Agreement to Arbitrate Trumped “Not a Contract” Language in Employee Handbook and Acknowledgement Form
The District of New Jersey recently held that a binding arbitration procedure contained in an employee handbook and the corresponding waiver in a signed acknowledgement form were enforceable despite a disclaimer in the handbook declaring the document to be unenforceable as a contract.
In Brooks v. Brookdale Senior Living Communities, Inc., No. 12-CV-2821 (RBK/AMD) (D.N.J. Dec. 20, 2012), the defendant employer moved to dismiss the employee’s complaint and compel arbitration on the grounds that the employer had a binding arbitration procedure in its handbook and the employee executed a waiver of her right to sue the employer in court under two New Jersey statutes. Notably, the waiver was contained in the acknowledgement form signed by the employee upon receipt of the handbook one inch above the signature line. Arguing against arbitration, the employee asserted that the waiver was not valid or enforceable because the handbook and the acknowledgement form both contained language stating that the handbook did not form the basis for a “contract of employment.”
In granting the defendant’s motion and compelling arbitration, the Court ruled that the arbitration agreement was written in plain language and placed front and center in the acknowledgment form so as to create a “clear[ ] and unmistakabl[e]” waiver of statutory rights under New Jersey law. The Court, however, was not unsympathetic to the employee’s confusion over the handbook’s potentially conflicting provisions, which on the one hand emphasized the strict at-will nature of the employee’s employment, but, on the other hand, sought to enforce the arbitration agreement procedure as a contractual right. Ultimately, noting New Jersey’s liberal construction of arbitration agreements in favor of this alternative forum for dispute resolution, the Court found that the clear language in the acknowledgment form saved the employer from its otherwise “inelegant drafting techniques.”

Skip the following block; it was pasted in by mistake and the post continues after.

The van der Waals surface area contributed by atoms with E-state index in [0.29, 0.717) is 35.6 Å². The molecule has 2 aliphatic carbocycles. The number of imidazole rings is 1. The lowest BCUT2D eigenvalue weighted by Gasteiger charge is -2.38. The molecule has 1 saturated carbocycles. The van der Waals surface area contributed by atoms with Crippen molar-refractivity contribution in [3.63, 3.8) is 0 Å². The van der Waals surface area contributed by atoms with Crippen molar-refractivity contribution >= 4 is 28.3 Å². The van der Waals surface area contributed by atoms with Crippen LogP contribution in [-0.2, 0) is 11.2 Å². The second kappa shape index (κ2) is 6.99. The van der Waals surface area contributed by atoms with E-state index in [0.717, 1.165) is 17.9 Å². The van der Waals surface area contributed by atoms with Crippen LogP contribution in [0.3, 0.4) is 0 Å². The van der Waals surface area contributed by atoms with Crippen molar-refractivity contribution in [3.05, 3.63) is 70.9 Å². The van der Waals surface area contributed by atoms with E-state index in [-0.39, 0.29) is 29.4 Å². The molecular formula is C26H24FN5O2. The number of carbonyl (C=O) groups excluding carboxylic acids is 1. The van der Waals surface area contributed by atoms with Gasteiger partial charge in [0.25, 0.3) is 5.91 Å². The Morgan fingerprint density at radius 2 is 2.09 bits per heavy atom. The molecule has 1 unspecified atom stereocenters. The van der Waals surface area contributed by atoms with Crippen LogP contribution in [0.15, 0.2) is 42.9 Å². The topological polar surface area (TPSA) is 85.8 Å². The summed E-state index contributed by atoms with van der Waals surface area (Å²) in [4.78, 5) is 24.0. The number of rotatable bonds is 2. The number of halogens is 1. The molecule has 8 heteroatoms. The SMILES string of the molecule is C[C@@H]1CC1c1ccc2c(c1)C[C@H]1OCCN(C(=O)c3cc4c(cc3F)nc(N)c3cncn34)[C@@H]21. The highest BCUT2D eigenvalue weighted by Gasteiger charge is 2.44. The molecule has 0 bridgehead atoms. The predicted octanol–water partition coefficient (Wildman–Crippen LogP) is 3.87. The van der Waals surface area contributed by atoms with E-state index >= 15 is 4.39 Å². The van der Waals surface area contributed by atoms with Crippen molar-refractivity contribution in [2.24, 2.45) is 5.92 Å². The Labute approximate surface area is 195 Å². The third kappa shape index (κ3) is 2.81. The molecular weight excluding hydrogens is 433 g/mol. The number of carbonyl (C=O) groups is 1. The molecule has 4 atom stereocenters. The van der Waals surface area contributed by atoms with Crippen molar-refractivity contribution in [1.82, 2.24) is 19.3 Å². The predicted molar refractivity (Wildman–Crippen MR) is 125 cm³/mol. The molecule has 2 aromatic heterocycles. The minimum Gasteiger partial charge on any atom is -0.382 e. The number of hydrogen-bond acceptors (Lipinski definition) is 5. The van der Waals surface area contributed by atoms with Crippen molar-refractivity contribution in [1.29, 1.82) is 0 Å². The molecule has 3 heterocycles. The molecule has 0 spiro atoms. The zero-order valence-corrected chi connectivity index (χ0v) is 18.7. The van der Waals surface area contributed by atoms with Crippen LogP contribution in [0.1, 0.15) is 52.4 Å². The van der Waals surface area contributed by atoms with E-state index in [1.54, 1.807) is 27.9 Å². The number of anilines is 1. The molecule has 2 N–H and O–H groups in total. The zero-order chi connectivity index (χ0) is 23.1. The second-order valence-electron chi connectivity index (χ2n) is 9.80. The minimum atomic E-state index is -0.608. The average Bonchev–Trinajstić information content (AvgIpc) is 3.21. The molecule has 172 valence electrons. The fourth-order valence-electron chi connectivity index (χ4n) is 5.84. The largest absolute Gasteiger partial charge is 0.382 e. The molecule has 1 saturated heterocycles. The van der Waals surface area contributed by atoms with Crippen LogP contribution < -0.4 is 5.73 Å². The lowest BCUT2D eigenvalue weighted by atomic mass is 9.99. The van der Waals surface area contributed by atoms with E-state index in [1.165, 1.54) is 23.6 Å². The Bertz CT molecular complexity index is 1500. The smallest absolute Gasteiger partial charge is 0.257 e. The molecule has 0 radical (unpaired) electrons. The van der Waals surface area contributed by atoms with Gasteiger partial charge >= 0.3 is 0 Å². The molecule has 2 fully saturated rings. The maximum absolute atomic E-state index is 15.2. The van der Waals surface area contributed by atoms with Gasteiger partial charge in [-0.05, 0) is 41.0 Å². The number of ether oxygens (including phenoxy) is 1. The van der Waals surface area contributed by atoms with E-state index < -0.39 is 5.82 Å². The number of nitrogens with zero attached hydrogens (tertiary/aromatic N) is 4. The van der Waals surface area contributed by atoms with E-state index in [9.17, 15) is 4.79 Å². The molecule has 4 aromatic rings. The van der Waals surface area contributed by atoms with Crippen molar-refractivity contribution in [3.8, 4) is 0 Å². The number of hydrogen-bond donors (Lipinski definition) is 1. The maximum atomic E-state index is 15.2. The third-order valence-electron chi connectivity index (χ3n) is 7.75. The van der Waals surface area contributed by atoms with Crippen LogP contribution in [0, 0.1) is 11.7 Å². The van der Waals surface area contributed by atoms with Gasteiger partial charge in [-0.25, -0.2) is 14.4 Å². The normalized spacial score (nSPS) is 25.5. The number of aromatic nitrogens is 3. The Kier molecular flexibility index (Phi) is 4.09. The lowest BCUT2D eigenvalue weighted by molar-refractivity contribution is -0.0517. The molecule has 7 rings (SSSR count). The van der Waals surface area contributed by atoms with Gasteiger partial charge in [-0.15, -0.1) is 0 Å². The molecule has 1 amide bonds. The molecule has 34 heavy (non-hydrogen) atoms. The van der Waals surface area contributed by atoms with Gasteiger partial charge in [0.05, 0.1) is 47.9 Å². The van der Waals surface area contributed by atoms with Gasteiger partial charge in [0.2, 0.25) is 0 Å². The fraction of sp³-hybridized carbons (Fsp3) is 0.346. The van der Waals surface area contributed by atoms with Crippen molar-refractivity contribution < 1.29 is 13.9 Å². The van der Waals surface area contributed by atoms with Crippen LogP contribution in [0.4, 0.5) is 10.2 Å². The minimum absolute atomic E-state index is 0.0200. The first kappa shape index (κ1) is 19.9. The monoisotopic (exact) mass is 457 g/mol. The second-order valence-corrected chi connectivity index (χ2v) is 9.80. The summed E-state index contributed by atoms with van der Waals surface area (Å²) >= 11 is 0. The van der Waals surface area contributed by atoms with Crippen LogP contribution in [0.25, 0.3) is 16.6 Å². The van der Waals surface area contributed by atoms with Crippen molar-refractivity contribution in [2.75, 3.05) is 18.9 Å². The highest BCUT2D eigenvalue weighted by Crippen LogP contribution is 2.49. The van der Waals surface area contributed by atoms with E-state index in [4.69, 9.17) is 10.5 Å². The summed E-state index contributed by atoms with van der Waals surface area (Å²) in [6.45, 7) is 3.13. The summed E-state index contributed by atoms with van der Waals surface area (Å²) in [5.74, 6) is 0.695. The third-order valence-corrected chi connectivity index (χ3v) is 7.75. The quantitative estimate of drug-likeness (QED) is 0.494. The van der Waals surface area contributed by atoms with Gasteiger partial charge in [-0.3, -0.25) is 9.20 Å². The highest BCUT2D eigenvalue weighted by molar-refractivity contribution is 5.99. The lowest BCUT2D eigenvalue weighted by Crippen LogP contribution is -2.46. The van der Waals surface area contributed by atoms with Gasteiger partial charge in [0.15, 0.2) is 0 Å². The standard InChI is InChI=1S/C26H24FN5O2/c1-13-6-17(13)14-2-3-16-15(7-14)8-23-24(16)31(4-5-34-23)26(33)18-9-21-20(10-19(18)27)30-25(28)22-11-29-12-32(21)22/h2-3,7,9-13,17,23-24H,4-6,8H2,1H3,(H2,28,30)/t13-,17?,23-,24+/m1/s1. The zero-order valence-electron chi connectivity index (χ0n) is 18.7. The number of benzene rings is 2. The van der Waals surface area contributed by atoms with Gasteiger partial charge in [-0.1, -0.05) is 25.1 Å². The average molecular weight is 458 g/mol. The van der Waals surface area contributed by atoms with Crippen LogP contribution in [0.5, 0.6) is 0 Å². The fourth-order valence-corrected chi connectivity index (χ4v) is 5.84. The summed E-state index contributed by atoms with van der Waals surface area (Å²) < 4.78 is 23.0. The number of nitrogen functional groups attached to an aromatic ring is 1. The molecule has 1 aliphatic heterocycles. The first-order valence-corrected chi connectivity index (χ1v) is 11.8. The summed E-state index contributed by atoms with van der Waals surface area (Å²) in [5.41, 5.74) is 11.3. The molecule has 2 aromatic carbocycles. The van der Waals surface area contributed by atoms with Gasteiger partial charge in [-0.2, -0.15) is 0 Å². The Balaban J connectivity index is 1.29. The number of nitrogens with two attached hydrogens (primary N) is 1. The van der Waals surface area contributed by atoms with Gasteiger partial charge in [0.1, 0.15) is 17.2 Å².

This decision highlights the importance of clearly-drafted handbook provisions and acknowledgments, as well as the value of having legal counsel review these critical documents to ensure that its provisions do not cause otherwise avoidable confusion. For answers to questions regarding drafting and reviewing employee handbooks and other related issues, please feel free to contact an attorney in the Gibbons Employment & Labor Law Department.